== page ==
There is still much to be researched about the insect phylloxera but understanding its past may be part of the key to unlocking its future in our changing climate.

This is discussed in the 4 July 2020 edition of The Economist international newspaper, in an article titled ‘Phylloxera: The root of the problem’.

The article describes a number of aims of the joint French and American research on sequencing the phylloxera genome and, in particular, importance of this research for Australia where most vines remain ungrafted.

On one hand, this research is looking to pinpoint the definitive genetic origins of phylloxera and use this to help identify its spread around the world. Research to date identifies this origin as wild Vitis riparia vines in the Mississippi Valley in the Upper Midwest of the United States around Wisconsin and Illinois.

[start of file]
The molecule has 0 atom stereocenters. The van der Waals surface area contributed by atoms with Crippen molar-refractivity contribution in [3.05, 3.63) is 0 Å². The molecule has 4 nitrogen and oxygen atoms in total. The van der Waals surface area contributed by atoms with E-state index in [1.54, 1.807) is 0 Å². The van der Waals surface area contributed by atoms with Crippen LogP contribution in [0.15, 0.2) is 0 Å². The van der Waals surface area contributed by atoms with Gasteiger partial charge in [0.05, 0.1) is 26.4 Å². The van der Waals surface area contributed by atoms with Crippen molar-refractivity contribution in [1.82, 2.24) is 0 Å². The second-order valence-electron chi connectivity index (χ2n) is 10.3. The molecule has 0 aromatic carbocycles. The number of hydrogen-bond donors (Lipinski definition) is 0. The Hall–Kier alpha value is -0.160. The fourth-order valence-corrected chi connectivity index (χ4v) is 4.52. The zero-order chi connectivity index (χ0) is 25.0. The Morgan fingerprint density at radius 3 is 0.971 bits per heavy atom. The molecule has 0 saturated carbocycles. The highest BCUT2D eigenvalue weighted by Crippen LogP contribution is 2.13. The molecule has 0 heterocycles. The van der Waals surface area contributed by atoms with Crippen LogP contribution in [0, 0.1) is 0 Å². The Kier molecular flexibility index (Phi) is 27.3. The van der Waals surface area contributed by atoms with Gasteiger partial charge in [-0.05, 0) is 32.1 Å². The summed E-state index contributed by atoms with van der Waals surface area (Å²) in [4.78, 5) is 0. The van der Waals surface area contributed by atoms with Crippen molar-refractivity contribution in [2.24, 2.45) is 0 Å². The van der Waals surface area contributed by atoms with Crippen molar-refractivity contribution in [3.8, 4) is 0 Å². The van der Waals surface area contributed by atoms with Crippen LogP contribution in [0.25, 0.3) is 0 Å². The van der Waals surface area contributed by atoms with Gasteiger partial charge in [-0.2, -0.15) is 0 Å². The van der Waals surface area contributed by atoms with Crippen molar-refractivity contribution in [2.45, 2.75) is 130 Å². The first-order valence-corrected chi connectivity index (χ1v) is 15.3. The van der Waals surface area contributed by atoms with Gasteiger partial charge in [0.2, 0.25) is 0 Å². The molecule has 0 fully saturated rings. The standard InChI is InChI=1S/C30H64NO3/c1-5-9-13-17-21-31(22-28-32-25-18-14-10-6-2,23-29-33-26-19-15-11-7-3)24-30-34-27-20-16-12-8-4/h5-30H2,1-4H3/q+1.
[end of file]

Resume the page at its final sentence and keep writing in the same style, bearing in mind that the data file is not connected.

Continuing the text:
A key long term focus of this research though, is to help understand how phylloxera manipulates a grapevine and adapts to a new host.

Researchers have identified around 2,300 genes that encode proteins which the insect secretes while feeding on the vine. These enable it to evade the plant’s immune system while diverting resources from its host. Focus is now on working out the role of each of those genes.

It is hoped that this work will help researchers to better understand phylloxera’s ability to adapt as it shifts its range in a warming world. This spread is already being seen in Europe.

Adaptation due to climate change is also one aspect of study under consideration for the next round of phylloxera research to be undertaken in Australia.

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